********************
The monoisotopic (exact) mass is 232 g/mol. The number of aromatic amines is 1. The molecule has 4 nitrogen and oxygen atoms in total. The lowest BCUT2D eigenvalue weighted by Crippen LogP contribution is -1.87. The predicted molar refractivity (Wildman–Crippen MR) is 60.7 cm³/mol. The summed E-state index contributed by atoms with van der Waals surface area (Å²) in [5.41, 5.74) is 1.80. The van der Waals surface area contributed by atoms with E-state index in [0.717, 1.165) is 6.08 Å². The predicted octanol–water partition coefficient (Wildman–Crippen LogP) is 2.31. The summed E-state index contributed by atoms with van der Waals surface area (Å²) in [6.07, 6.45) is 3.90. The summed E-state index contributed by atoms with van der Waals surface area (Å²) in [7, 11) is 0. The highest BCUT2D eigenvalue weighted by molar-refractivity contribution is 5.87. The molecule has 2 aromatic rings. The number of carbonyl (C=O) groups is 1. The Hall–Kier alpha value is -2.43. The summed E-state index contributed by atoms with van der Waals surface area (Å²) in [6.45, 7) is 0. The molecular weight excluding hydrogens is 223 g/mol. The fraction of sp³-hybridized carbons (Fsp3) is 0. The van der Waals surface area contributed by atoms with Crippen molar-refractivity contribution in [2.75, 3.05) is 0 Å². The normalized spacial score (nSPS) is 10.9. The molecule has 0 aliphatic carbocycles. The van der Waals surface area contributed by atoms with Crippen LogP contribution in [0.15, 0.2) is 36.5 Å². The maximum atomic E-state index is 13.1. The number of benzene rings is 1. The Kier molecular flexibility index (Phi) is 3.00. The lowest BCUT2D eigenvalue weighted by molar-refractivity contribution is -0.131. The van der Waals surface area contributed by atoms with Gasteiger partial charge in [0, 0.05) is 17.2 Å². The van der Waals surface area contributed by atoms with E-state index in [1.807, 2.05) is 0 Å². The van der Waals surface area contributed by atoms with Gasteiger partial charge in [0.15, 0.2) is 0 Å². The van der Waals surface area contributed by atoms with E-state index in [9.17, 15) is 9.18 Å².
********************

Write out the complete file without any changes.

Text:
The monoisotopic (exact) mass is 232 g/mol. The number of aromatic amines is 1. The molecule has 4 nitrogen and oxygen atoms in total. The lowest BCUT2D eigenvalue weighted by Crippen LogP contribution is -1.87. The predicted molar refractivity (Wildman–Crippen MR) is 60.7 cm³/mol. The summed E-state index contributed by atoms with van der Waals surface area (Å²) in [5.41, 5.74) is 1.80. The van der Waals surface area contributed by atoms with E-state index in [0.717, 1.165) is 6.08 Å². The predicted octanol–water partition coefficient (Wildman–Crippen LogP) is 2.31. The summed E-state index contributed by atoms with van der Waals surface area (Å²) in [6.07, 6.45) is 3.90. The summed E-state index contributed by atoms with van der Waals surface area (Å²) in [7, 11) is 0. The highest BCUT2D eigenvalue weighted by molar-refractivity contribution is 5.87. The molecule has 2 aromatic rings. The number of carbonyl (C=O) groups is 1. The Hall–Kier alpha value is -2.43. The summed E-state index contributed by atoms with van der Waals surface area (Å²) in [6.45, 7) is 0. The molecular weight excluding hydrogens is 223 g/mol. The fraction of sp³-hybridized carbons (Fsp3) is 0. The van der Waals surface area contributed by atoms with Crippen molar-refractivity contribution in [2.75, 3.05) is 0 Å². The normalized spacial score (nSPS) is 10.9. The molecule has 0 aliphatic carbocycles. The van der Waals surface area contributed by atoms with Crippen LogP contribution in [0.15, 0.2) is 36.5 Å². The maximum atomic E-state index is 13.1. The number of benzene rings is 1. The Kier molecular flexibility index (Phi) is 3.00. The lowest BCUT2D eigenvalue weighted by molar-refractivity contribution is -0.131. The van der Waals surface area contributed by atoms with Gasteiger partial charge in [0, 0.05) is 17.2 Å². The van der Waals surface area contributed by atoms with E-state index in [1.807, 2.05) is 0 Å². The van der Waals surface area contributed by atoms with Gasteiger partial charge in [0.15, 0.2) is 0 Å². The van der Waals surface area contributed by atoms with E-state index in [9.17, 15) is 9.18 Å².